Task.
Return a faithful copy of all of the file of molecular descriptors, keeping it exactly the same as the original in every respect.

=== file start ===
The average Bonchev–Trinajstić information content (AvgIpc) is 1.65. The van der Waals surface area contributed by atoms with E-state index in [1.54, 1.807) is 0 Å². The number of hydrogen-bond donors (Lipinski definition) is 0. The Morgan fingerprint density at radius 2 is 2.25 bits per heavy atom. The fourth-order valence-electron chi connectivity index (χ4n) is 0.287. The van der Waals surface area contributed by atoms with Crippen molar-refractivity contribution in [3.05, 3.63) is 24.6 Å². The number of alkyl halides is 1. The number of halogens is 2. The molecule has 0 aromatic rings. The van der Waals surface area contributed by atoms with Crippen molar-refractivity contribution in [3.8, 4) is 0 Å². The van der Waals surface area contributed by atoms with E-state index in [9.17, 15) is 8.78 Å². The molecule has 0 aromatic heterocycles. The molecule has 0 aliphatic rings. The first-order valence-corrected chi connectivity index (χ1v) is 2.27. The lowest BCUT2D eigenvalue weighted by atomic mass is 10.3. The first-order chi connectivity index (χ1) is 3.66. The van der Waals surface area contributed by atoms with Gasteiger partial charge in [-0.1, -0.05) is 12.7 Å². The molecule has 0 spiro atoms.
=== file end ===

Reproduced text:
The average Bonchev–Trinajstić information content (AvgIpc) is 1.65. The van der Waals surface area contributed by atoms with E-state index in [1.54, 1.807) is 0 Å². The number of hydrogen-bond donors (Lipinski definition) is 0. The Morgan fingerprint density at radius 2 is 2.25 bits per heavy atom. The fourth-order valence-electron chi connectivity index (χ4n) is 0.287. The van der Waals surface area contributed by atoms with Crippen molar-refractivity contribution in [3.05, 3.63) is 24.6 Å². The number of alkyl halides is 1. The number of halogens is 2. The molecule has 0 aromatic rings. The van der Waals surface area contributed by atoms with Crippen molar-refractivity contribution in [3.8, 4) is 0 Å². The van der Waals surface area contributed by atoms with E-state index in [9.17, 15) is 8.78 Å². The molecule has 0 aromatic heterocycles. The molecule has 0 aliphatic rings. The first-order valence-corrected chi connectivity index (χ1v) is 2.27. The lowest BCUT2D eigenvalue weighted by atomic mass is 10.3. The first-order chi connectivity index (χ1) is 3.66. The van der Waals surface area contributed by atoms with Gasteiger partial charge in [-0.1, -0.05) is 12.7 Å². The molecule has 0 spiro atoms.